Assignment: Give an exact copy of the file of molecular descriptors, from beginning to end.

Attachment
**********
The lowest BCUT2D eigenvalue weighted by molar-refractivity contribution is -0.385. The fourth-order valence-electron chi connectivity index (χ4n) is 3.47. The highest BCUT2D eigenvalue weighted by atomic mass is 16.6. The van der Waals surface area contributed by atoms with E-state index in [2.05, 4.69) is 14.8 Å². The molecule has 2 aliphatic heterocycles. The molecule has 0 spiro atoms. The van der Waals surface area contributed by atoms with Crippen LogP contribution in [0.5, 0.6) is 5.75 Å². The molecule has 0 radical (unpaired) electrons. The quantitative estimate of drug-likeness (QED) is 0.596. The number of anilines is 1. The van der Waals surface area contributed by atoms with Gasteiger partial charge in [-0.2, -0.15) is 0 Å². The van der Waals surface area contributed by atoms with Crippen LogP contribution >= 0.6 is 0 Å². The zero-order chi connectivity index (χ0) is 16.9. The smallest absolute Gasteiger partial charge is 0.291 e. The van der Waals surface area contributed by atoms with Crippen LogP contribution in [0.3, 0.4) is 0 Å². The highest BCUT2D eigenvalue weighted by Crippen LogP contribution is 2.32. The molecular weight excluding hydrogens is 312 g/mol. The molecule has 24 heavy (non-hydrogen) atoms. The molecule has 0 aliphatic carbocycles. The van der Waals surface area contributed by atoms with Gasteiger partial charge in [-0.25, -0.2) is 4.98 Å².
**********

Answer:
The lowest BCUT2D eigenvalue weighted by molar-refractivity contribution is -0.385. The fourth-order valence-electron chi connectivity index (χ4n) is 3.47. The highest BCUT2D eigenvalue weighted by atomic mass is 16.6. The van der Waals surface area contributed by atoms with E-state index in [2.05, 4.69) is 14.8 Å². The molecule has 2 aliphatic heterocycles. The molecule has 0 spiro atoms. The van der Waals surface area contributed by atoms with Crippen LogP contribution in [0.5, 0.6) is 5.75 Å². The molecule has 0 radical (unpaired) electrons. The quantitative estimate of drug-likeness (QED) is 0.596. The number of anilines is 1. The van der Waals surface area contributed by atoms with Gasteiger partial charge in [-0.2, -0.15) is 0 Å². The van der Waals surface area contributed by atoms with Crippen LogP contribution >= 0.6 is 0 Å². The zero-order chi connectivity index (χ0) is 16.9. The smallest absolute Gasteiger partial charge is 0.291 e. The van der Waals surface area contributed by atoms with Crippen LogP contribution in [0.3, 0.4) is 0 Å². The highest BCUT2D eigenvalue weighted by Crippen LogP contribution is 2.32. The molecular weight excluding hydrogens is 312 g/mol. The molecule has 24 heavy (non-hydrogen) atoms. The molecule has 0 aliphatic carbocycles. The van der Waals surface area contributed by atoms with Gasteiger partial charge in [-0.25, -0.2) is 4.98 Å².